Buildings Fit for the Future: Research to transform construction

Created: March 20, 2019. Updated: March 20, 2019.

Houses and buildings need to keep up with today’s demands. Most of our homes were built in the 1980s, using outdated methods. This causes a number of issues today, such as energy inefficiency.

How can we solve these and make our buildings fit for the future? The UK Government is investing in the development of state-of-the-art construction technology at the Active Building Centre, at Swansea University in South Wales (see video).

A Different Kind of Housing Crisis

Currently, our buildings account for 40% of our energy consumption and carbon emissions. However, over three-quarters of our homes were built decades ago, using traditional practices. This means our buildings haven’t been designed with today’s climate or needs in mind.

The result? Inefficient, unaffordable places to live and work. Our buildings are overheating in the warmer months and wasting heat as it gets colder. Domestic heating, for example, is a huge contributor to carbon emissions. This simply doesn’t have a place in today’s society.

How Serious is the Problem?

The UK has a an obligation to reduce carbon emissions by 80% by 2050 under the 2008 Climate Change Act. Housing a huge contributing factor to these emissions.

However, even by 2050, over 80% of the homes we live in will already have been built. This means we need to significantly upgrade our housing methods sooner rather than later.

What’s Holding Us Back?

We’re aware that buildings can generate their own power – through solar or other green sources. So, what’s preventing us from going further?

There are a few problems – largely caused by our construction processes. Currently, due to a lack of productivity, it lags behind many other industries.

Other issues include:

  • Too Many Prototypes –There are a number of inconsistencies with our buildings. Many projects are started and left incomplete. Or, they fail to look at the bigger picture, which involves exploring how people would experience the built environment.
  • Failure to Use Technology – Digital and manufacturing technologies have the ability to help the industry build more energy efficiently. However, in many areas, they’re not being used to their full potential.
  • Lack of Coordination – The industry needs a clear plan to redesign our buildings with energy concerns in mind. At the moment, projects are very separate – but transformation won’t happen alone.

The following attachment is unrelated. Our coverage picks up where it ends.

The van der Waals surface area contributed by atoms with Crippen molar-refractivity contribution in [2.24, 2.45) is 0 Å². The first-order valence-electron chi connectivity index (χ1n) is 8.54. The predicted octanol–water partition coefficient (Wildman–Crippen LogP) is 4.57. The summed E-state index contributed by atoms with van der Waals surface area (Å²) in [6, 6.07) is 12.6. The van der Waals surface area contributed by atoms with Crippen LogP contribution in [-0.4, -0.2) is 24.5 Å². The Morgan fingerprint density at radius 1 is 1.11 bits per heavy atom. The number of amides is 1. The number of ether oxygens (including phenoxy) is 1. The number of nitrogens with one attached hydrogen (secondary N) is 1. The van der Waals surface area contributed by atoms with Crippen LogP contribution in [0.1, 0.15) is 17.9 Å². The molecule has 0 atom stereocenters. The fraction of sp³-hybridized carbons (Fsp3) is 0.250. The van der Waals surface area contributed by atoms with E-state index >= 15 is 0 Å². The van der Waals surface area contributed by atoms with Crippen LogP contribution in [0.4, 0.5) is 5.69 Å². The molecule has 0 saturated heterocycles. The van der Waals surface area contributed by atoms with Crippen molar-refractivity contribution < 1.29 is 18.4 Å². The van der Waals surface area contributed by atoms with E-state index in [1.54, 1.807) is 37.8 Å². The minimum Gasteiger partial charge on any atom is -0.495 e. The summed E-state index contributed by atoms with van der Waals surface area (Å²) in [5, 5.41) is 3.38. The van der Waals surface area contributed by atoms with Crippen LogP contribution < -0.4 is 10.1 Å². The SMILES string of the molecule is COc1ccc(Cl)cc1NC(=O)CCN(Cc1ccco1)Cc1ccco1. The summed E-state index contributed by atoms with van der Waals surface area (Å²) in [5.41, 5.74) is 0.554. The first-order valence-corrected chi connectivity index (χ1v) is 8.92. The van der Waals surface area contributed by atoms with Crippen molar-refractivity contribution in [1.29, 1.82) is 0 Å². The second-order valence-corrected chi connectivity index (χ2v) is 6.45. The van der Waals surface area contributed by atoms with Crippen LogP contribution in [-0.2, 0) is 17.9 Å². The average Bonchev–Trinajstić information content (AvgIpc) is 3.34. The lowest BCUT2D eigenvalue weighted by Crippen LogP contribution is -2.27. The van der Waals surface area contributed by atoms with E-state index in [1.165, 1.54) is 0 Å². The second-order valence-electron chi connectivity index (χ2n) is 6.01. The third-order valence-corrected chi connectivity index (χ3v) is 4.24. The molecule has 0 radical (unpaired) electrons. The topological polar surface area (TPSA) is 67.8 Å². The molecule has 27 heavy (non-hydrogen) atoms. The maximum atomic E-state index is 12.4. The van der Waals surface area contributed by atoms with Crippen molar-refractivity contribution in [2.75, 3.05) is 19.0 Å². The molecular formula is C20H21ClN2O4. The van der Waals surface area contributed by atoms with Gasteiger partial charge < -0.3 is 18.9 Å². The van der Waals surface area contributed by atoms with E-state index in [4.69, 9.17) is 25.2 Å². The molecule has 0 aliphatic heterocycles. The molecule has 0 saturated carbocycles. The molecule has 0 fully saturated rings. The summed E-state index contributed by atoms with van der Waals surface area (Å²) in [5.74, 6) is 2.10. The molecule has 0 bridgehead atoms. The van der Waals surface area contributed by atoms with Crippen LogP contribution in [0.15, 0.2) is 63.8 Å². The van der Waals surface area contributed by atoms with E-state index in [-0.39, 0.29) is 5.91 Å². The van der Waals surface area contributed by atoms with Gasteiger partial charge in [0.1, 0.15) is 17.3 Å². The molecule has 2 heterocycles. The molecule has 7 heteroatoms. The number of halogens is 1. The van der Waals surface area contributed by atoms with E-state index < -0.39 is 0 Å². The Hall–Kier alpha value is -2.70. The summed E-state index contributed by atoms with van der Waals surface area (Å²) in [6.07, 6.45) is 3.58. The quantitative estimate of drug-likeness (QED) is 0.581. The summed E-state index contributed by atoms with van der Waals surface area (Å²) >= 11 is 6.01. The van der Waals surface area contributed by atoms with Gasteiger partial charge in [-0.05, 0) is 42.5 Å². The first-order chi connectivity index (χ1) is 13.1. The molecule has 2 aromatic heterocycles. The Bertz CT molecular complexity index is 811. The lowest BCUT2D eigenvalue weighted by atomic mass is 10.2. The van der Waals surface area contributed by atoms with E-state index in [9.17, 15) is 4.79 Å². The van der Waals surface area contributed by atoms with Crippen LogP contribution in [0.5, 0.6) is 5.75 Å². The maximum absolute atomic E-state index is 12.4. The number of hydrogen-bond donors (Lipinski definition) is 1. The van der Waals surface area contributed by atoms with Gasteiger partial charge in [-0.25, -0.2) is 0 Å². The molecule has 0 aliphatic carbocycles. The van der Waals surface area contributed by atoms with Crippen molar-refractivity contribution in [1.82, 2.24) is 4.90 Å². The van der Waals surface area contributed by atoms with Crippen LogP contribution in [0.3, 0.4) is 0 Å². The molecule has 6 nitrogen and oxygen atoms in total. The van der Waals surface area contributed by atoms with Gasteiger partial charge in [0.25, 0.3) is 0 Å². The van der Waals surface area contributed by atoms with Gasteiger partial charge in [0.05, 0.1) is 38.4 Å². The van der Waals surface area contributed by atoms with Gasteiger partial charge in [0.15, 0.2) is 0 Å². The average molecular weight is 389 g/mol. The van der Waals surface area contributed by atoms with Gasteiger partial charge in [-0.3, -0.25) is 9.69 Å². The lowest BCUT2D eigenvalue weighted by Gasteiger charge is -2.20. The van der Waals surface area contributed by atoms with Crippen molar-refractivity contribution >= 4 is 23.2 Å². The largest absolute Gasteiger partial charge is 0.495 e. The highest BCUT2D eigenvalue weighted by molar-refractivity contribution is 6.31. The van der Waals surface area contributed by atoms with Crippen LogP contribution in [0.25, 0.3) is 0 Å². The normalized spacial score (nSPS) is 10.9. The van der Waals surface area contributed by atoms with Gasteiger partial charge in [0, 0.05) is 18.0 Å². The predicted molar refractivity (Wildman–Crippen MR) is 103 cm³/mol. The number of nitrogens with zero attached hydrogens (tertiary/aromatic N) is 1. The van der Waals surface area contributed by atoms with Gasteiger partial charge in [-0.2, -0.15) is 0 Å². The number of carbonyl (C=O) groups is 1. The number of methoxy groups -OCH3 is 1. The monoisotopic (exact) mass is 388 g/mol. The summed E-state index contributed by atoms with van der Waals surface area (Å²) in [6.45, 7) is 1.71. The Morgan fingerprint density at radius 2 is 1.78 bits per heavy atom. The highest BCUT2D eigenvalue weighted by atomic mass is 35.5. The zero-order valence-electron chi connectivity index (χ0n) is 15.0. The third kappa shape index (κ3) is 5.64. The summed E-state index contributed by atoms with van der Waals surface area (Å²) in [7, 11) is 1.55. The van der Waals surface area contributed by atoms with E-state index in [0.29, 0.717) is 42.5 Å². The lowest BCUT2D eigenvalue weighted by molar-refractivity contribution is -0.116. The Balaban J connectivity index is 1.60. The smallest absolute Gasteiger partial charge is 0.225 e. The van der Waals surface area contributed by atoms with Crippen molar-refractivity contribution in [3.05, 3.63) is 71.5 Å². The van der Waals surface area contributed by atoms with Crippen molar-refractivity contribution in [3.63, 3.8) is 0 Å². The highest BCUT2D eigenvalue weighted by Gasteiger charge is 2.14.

The UK’s first energy positive office, which was designed and conceived by SPECIFIC, funded by Innovate UK (with support from Swansea University and ERDF), built off-site by Wernick and sponsored by Tata Steel and Cisco.

Getting More from Our Built Environment

Change needs to happen to ensure we get more efficient buildings. This isn’t just how they’re built, but also how they’ll behave after they’ve been built.

What’s the solution?

  • Collaboration within the industry
  • Using digital performance management systems
  • Taking a manufacturing approach
  • Looking at the bigger picture
  • Increasing productivity
  • Developing integrated systems
  • Switching to renewables

In some areas, the future is already happening. The New Active Building Centre, for example, has the ability transform both UK construction and energy generation. It will be its own powerhouse – producing more energy than it uses.

It will show how our homes can get their energy from sustainable methods – paving the way for others to follow suit.

Help from Innovate UK

To contribute to a greener world, the UK government is investing £170m over 4 years to transform how our buildings are made and new technology developed through the Active Building Centre is at the core.

Swansea University is leading a consortium that is working on new building materials and coatings that generate electricity from light and heat. The vision is that the energy can be used to power homes, hospitals and schools, or be sold back to the national grid.

The goal is for these materials to replace conventional walls, roofs and windows, generating electricity that is stored and released by a smart operating system.

The Active Building Centre is a national centre of excellence working with supply chains from energy and construction supported by 10 universities: Swansea, Bath, Newcastle, Birmingham, Loughborough, UCL, Sheffield, Cardiff, Imperial College London and Nottingham.

Further information